PRO TIP: Not everyone can, or should be, immediately grouped in with the morally bereft Wall Street Ponzi Scheme Promoter, or the craven Supreme Court Justice voting to legalize unprecedented graft & corruption via Citizens United. Doing so only reveals a pathetic pattern of conveniently fact-free, wretched intellectual laziness that "The Ladies do NOT find appealing".
  • flyingpants1 - Tuesday, July 2, 2013 - link


    I didn't say one word about how others review hardware. If you do something bad, the fact that everyone else does it too, doesn't make it OK.

    The obvious problem inherent in reviewing what you're sent is you only have what the manufacturer wants you to have. They know how their product works and they probably won't knowingly send a lemon to Anandtech. Therefore they pretty much know a bit about what you're going to say on their behalf when they send you a package. So you are sort of a mouthpiece.

    Another problem is that you actually miss a lot of good stuff, like the Lenovo laptop the OP mentioned.
  • Dustin Sklavos - Tuesday, July 2, 2013 - link

    You really don't understand how this works, do you? The industry operates the way it does for a reason, and if you think companies are just sending out their best stuff, you're giving them too much credit. They send out what they think will be the most compelling, but a lot of this stuff is going through PR companies.

    If you really think I'm a mouthpiece, I highly encourage you to go back and read my review of MSI's GT70 Dragon Edition.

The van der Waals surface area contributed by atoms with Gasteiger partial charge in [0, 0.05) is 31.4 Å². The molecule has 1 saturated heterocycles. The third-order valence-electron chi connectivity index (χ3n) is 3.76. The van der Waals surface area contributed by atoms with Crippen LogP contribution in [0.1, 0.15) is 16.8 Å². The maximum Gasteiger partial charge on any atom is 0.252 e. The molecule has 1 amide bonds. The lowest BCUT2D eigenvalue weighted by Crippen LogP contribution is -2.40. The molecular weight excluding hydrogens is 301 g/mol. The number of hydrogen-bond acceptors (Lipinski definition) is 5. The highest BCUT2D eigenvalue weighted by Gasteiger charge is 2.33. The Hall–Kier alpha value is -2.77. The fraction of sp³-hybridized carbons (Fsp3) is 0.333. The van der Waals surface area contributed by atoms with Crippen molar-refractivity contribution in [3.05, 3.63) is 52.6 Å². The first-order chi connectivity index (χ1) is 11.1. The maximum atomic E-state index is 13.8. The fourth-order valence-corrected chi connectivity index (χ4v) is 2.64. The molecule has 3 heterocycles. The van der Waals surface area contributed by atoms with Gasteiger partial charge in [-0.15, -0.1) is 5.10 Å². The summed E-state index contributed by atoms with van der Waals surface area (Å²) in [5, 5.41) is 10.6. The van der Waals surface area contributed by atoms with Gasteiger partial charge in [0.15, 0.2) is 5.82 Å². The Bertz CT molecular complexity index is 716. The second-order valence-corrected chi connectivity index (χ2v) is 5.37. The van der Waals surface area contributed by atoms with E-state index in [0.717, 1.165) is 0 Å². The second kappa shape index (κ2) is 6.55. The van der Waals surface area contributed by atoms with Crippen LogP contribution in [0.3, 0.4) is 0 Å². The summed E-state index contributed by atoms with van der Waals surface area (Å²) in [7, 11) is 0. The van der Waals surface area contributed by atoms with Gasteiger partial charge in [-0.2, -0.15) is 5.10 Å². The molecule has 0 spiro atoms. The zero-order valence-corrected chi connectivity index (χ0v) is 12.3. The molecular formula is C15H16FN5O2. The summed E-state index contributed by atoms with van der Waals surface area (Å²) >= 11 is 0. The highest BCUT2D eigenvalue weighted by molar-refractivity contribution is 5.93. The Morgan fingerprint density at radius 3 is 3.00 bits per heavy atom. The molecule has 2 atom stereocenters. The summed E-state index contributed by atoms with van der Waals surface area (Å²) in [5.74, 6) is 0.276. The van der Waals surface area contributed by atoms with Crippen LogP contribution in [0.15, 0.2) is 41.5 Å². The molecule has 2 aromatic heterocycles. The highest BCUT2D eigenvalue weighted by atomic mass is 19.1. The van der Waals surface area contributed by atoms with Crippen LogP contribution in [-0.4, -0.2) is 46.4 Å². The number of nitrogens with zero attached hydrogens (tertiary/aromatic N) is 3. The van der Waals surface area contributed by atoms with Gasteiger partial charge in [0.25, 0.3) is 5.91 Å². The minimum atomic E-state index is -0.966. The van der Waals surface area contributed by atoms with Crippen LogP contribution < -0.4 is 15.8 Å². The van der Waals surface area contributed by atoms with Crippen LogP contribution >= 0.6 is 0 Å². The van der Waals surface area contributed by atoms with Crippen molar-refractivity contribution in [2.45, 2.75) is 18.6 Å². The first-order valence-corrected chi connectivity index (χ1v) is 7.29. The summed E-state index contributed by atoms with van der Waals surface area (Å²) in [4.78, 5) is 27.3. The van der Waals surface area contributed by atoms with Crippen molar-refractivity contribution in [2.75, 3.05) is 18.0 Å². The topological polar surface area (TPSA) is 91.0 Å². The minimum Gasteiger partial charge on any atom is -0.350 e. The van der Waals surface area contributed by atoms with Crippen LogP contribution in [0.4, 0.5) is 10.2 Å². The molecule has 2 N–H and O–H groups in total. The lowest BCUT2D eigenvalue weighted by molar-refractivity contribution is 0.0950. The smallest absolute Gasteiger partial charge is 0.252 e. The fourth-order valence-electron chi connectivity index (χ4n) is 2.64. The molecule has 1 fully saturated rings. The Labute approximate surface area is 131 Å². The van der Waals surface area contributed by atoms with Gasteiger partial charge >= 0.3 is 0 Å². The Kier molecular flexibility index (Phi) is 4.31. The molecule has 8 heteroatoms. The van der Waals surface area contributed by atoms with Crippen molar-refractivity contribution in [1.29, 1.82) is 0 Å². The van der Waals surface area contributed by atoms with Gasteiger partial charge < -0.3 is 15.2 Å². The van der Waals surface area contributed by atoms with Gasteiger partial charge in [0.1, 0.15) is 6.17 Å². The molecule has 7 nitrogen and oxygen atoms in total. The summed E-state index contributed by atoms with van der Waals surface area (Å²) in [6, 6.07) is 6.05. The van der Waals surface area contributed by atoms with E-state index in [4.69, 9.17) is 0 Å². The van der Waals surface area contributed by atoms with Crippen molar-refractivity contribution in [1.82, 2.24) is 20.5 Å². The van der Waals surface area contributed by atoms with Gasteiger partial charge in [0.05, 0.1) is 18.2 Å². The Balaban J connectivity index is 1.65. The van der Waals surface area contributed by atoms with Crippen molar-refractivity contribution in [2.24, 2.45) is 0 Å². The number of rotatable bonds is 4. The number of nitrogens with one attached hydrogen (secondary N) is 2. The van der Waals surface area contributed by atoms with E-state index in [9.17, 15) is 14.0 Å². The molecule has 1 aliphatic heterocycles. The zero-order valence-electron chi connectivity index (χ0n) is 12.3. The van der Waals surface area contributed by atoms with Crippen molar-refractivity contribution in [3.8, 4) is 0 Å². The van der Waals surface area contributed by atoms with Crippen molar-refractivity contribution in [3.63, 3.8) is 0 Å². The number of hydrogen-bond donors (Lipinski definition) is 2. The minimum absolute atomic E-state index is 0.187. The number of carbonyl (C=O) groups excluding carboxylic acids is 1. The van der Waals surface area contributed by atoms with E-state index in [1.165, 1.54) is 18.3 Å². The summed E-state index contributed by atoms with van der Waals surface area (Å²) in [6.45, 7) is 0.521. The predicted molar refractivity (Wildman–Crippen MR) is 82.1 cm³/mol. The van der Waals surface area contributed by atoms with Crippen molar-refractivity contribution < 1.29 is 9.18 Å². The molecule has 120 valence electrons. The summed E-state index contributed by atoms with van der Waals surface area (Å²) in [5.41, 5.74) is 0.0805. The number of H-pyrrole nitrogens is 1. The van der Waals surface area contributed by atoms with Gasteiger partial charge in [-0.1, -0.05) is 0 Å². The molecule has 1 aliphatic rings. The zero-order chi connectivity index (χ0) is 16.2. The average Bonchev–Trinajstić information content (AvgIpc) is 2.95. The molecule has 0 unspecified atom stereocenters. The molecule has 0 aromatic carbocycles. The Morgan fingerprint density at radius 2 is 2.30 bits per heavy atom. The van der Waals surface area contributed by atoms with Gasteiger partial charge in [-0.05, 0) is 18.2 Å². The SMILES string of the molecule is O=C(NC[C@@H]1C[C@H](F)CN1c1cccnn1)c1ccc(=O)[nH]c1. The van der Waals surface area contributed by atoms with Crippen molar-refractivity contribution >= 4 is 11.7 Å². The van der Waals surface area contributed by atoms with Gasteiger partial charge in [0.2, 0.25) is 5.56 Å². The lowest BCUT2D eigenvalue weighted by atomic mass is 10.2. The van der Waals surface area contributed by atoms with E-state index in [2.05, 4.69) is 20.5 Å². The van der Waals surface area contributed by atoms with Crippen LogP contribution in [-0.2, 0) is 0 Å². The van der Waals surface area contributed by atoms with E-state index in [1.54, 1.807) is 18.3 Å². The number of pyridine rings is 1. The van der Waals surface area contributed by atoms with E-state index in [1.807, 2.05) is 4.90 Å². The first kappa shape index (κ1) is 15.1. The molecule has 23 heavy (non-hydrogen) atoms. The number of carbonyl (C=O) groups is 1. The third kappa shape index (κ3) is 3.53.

• ppeterka - Friday, July 5, 2013 - link

    flyingpants1: Why don't you or the OP buy the aforementioned laptop, send it to Anandtech to review, then after it, just sell it off cheaper?
  • kedesh83 - Tuesday, July 2, 2013 - link

    You have a point there, but i have always come to Anandtech since it started for intelligent reviews about hardware i care about, and written by people who know what they hell they are talking about, rather then the snub nosed hipsters of Engadget and the like
  • JarredWalton - Tuesday, July 2, 2013 - link

    Besides the fact that all told we have only had 13 articles in recent history dealing with Razer at all (, you might have also missed this:

    OMG! What's that? Totally shameless, biased, and direct marketing material I guess, where we recommended the Y500 series as a potent gaming notebook for the price. Hmmmm...
  • flyingpants1 - Tuesday, July 2, 2013 - link

    Hah, I did miss that. Thanks Jarred.

Log in

Don't have an account? Sign up now